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US endorses Indigenous Declaration

December 16, 2010
Published by UNPFII - Headline News

The United States has announced that it endorses the United Nations Declaration on the Rights of Indigenous Peoples.

Harper offers to meet with native leaders

Richard J. Brennan | Ottawa Bureau
Published by thestar.com

OTTAWA—Prime Minister Stephen Harper has offered to sit down with Canada’s native leaders to discuss problems plaguing aboriginal communities across the country.

Harper’s Dec. 8 letter was made public at the end of a three-day Assembly of First Nations conference in Gatineau, Que., which put the spotlight on several issues, including the need for education, health care, housing and potable water.

Human Rights Violations the Rule Not Exception in 2010

Published by VOA
Written by Lisa Schlein | Geneva


UN Human Rights Chief Navi Pillay (file photo)

Human rights violations were the rule rather than the exception in 2010. The United Nations says crimes such as mass rapes, torture, extra-judicial executions, arbitrary detention, disappearances remain widespread throughout the world. Even democratic societies are experiencing an erosion of human rights due to the so-called war on terror and growing xenophobia.

[Thanks to) "Bob Marley for allowing us to use that inspiring music as part of our campaign against discrimination," said Navi Pillay. "It is certainly uplifting."

PEF Report: "Refugee Protection in ASEAN: National Failures, Regional Responsibilities"

Published by People's Empowerment Foundation

Countries in Southeast Asia act as origins, transit routes, and destinations for an increasing number of refugees, asylum-seekers, and other forcibly displaced people from the region and other parts of the world. Fleeing conflict, persecution, and other dire circumstances in their home countries, they are continually left vulnerable to a variety of human rights abuses carried out by both state and non-state actors in multiple countries. Sadly, refugee problems are being severely neglected in the context of mixed migration. While regulating the inflows of migrants, governments of popular destination countries lack mechanisms for identifying refugees in need of protection, instead criminalizing them along with other undocumented migrants.

Australia moves to recognize Aborigines in constitution

By the CNN Wire Staff
(CNN) -- Australia's government said Monday that it is moving to recognize Aboriginal and Torres Strait Islanders in the nation's constitution.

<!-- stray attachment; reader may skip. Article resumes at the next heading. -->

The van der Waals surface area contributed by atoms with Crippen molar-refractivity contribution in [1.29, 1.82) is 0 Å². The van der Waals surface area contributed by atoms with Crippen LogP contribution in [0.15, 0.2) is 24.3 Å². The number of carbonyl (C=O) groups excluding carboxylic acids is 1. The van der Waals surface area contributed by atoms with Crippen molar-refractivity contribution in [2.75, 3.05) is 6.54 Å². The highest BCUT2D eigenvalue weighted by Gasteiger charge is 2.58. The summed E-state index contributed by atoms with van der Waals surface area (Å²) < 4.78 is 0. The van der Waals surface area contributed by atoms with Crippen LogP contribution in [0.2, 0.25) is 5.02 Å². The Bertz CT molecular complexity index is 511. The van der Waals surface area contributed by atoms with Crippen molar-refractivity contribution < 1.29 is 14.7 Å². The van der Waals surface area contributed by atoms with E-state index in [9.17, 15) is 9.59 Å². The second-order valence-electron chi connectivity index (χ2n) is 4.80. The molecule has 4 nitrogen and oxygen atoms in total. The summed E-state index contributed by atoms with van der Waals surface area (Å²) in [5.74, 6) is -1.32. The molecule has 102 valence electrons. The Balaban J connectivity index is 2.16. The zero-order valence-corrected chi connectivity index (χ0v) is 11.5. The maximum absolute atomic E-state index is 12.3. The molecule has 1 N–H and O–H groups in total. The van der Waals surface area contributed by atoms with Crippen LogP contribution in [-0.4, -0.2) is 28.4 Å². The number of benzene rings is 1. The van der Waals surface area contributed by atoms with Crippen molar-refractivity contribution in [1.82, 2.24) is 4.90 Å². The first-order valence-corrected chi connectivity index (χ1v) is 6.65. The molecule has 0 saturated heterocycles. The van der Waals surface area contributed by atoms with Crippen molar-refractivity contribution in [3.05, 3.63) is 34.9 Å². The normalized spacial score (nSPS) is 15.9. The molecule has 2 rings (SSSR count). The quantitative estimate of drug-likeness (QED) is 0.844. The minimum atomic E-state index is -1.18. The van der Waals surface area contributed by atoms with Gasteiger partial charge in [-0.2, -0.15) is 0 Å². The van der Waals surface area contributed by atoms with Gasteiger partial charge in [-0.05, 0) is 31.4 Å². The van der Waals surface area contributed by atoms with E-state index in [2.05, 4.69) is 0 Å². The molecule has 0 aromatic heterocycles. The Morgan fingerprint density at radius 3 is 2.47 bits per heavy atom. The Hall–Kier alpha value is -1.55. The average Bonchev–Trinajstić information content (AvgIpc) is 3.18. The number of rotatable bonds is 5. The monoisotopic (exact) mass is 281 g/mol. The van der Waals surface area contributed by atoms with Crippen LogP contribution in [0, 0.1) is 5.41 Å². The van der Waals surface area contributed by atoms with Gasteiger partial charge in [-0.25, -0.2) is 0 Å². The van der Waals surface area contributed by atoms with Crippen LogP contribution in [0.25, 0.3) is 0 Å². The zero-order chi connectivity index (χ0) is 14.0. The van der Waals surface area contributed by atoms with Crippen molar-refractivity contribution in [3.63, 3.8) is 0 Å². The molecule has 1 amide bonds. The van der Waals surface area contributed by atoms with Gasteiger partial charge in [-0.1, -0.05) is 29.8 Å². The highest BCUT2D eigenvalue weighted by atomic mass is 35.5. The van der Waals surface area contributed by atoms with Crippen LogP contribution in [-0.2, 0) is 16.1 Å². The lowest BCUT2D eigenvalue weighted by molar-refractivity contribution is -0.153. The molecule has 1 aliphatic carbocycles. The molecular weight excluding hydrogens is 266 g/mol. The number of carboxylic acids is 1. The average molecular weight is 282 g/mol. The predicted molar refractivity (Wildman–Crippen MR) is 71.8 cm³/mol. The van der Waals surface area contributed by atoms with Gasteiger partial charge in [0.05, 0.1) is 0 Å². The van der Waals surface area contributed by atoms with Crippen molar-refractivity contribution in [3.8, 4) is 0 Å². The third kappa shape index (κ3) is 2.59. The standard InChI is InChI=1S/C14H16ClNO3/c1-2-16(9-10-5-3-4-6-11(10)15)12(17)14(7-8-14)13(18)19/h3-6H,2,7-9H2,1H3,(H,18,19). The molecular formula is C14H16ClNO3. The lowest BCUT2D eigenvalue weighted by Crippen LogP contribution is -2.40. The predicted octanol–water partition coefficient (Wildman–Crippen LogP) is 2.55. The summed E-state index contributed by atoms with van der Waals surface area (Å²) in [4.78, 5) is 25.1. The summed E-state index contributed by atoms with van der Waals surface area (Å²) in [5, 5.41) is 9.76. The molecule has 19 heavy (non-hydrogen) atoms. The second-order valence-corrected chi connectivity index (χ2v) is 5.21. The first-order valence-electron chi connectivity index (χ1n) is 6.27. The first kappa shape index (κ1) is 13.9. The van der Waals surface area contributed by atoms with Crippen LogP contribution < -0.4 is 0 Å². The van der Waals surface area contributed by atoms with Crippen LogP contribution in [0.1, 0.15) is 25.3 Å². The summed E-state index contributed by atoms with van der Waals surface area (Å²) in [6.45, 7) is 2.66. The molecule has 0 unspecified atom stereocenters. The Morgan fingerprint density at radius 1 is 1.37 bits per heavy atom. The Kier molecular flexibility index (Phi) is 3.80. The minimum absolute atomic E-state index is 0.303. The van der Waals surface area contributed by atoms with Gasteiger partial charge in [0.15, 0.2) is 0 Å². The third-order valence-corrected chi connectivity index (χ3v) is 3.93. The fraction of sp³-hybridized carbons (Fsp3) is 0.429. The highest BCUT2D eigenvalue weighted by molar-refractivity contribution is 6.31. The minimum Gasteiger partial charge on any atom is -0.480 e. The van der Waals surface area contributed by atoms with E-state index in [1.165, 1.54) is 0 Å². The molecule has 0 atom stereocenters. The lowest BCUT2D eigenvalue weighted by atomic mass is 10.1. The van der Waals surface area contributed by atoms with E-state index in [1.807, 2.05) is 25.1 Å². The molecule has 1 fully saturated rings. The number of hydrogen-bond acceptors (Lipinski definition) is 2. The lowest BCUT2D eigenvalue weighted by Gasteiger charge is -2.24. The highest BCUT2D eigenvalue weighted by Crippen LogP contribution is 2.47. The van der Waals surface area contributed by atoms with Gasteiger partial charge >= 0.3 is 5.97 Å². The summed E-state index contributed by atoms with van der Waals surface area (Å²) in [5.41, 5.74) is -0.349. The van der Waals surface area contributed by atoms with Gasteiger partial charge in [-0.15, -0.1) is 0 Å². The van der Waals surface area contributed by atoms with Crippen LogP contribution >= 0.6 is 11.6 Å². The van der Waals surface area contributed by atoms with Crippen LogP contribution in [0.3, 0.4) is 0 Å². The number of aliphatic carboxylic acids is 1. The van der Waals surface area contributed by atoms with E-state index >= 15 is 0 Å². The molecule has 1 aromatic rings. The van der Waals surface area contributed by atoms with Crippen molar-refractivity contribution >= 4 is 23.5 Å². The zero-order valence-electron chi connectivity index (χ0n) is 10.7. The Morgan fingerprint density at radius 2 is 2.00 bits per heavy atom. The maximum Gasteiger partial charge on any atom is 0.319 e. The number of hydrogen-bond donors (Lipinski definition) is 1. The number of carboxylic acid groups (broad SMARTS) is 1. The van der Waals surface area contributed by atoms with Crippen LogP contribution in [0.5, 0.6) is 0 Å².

"The Australian Constitution is the foundation document of our system of government, but it fails to recognize the special place of our first Australians," Prime Minister Julia Gillard's office said in a statement.

Law students fight for genocide victims

By Danny Serna
Published by Yale Daily News
Thursday, October 7, 2010

In the late 1970s, the Khmer Rouge brought mass murder and terror to Cambodia under the leader Pol Pot in one of the worst genocides of the last 50 years. Pol Pot himself claimed 800,000 “enemies” of the Khmer Rouge were slaughtered; some estimate more than 2 million were killed.

Lowenstein Human Rights Clinic to Work with Legal Team Supporting Victims of Khmer Rouge Atrocities

September 30, 2010
Published by Yale Law School

A group of faculty and students from Yale Law School’s human rights clinic have joined the legal team for the Khmer Krom, survivors of the Khmer Rouge genocide who are determined to have their cases heard at the upcoming trial of four former senior Khmer Rouge leaders.

Members of the Allard K. Lowenstein International Human Rights Clinic will work with Access to Justice Asia (AJA) to seek justice for the Khmer Krom, a minority group targeted for elimination by the Khmer Rouge when relations between Cambodia and Vietnam became strained in the 1970s and Pol Pot turned against Vietnam.

A Young Khmer-Krom Woman Died Two Year after Got Beating up by the Vietnamese Police

Neang Savong On Saturday, September 25, 2010, a young Khmer-Krom woman, Neang Savong, who used to lead the Khmer-Krom farmers to demand returning confiscated farmlands, passed away.

In 2008, Mrs. Neang Savong led a group of Khmer-Krom farmers in An Cu village, Tinh Bien district, An Giang province to demand the Vietnamese authorities to return their confiscated farmlands. During their peaceful protest, the Vietnamese authority sent Vietnamese Polices using arm forces to disperse the protest. Vietnamese polices used electric baton to beat her and made her became unconscious for one day. Since then, she had become ill and passed away on September 25, 2010.

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87-KKF-Newsletter-May-2012